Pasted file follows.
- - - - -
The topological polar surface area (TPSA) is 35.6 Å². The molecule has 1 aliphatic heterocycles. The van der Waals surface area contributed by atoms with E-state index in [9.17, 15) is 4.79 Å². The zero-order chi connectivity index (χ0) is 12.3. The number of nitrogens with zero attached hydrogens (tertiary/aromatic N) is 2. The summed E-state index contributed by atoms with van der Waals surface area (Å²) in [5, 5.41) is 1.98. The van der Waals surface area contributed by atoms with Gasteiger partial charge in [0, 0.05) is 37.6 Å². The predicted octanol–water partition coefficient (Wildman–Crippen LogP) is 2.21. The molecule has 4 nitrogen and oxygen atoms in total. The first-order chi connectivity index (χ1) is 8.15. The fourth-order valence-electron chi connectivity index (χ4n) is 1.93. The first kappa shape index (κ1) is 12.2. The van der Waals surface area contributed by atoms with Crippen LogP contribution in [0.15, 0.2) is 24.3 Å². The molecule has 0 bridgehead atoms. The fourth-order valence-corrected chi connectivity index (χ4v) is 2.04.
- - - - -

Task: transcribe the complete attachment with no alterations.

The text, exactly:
The topological polar surface area (TPSA) is 35.6 Å². The molecule has 1 aliphatic heterocycles. The van der Waals surface area contributed by atoms with E-state index in [9.17, 15) is 4.79 Å². The zero-order chi connectivity index (χ0) is 12.3. The number of nitrogens with zero attached hydrogens (tertiary/aromatic N) is 2. The summed E-state index contributed by atoms with van der Waals surface area (Å²) in [5, 5.41) is 1.98. The van der Waals surface area contributed by atoms with Gasteiger partial charge in [0, 0.05) is 37.6 Å². The predicted octanol–water partition coefficient (Wildman–Crippen LogP) is 2.21. The molecule has 4 nitrogen and oxygen atoms in total. The first-order chi connectivity index (χ1) is 8.15. The fourth-order valence-electron chi connectivity index (χ4n) is 1.93. The first kappa shape index (κ1) is 12.2. The van der Waals surface area contributed by atoms with Crippen LogP contribution in [0.15, 0.2) is 24.3 Å². The molecule has 0 bridgehead atoms. The fourth-order valence-corrected chi connectivity index (χ4v) is 2.04.